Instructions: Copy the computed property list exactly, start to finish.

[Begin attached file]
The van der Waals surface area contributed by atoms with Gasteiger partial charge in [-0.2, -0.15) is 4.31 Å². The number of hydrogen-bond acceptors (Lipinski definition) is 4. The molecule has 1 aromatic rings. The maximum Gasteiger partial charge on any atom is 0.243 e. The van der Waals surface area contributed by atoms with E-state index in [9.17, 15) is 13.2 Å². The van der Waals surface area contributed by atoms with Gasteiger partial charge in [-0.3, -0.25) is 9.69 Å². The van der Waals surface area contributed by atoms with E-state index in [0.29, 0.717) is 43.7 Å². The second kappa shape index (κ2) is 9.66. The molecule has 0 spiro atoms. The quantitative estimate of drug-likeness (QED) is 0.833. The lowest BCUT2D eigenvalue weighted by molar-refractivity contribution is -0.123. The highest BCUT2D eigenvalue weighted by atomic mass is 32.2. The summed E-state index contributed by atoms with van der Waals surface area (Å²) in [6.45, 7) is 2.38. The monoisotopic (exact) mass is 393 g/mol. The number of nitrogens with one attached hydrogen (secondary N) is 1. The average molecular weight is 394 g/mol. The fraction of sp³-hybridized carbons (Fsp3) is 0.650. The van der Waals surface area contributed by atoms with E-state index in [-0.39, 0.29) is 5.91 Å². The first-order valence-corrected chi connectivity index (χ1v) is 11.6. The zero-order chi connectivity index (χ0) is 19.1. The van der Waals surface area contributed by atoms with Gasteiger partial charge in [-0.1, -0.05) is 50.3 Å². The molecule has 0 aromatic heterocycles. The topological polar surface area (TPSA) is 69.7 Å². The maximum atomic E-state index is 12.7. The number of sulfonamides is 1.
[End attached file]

The van der Waals surface area contributed by atoms with Gasteiger partial charge in [-0.2, -0.15) is 4.31 Å². The number of hydrogen-bond acceptors (Lipinski definition) is 4. The molecule has 1 aromatic rings. The maximum Gasteiger partial charge on any atom is 0.243 e. The van der Waals surface area contributed by atoms with E-state index in [9.17, 15) is 13.2 Å². The van der Waals surface area contributed by atoms with Gasteiger partial charge in [-0.3, -0.25) is 9.69 Å². The van der Waals surface area contributed by atoms with E-state index in [0.29, 0.717) is 43.7 Å². The second kappa shape index (κ2) is 9.66. The molecule has 0 spiro atoms. The quantitative estimate of drug-likeness (QED) is 0.833. The lowest BCUT2D eigenvalue weighted by molar-refractivity contribution is -0.123. The highest BCUT2D eigenvalue weighted by atomic mass is 32.2. The summed E-state index contributed by atoms with van der Waals surface area (Å²) in [6.45, 7) is 2.38. The monoisotopic (exact) mass is 393 g/mol. The number of nitrogens with one attached hydrogen (secondary N) is 1. The average molecular weight is 394 g/mol. The fraction of sp³-hybridized carbons (Fsp3) is 0.650. The van der Waals surface area contributed by atoms with E-state index in [-0.39, 0.29) is 5.91 Å². The first-order valence-corrected chi connectivity index (χ1v) is 11.6. The zero-order chi connectivity index (χ0) is 19.1. The van der Waals surface area contributed by atoms with Gasteiger partial charge in [-0.1, -0.05) is 50.3 Å². The molecule has 0 aromatic heterocycles. The topological polar surface area (TPSA) is 69.7 Å². The maximum atomic E-state index is 12.7. The number of sulfonamides is 1.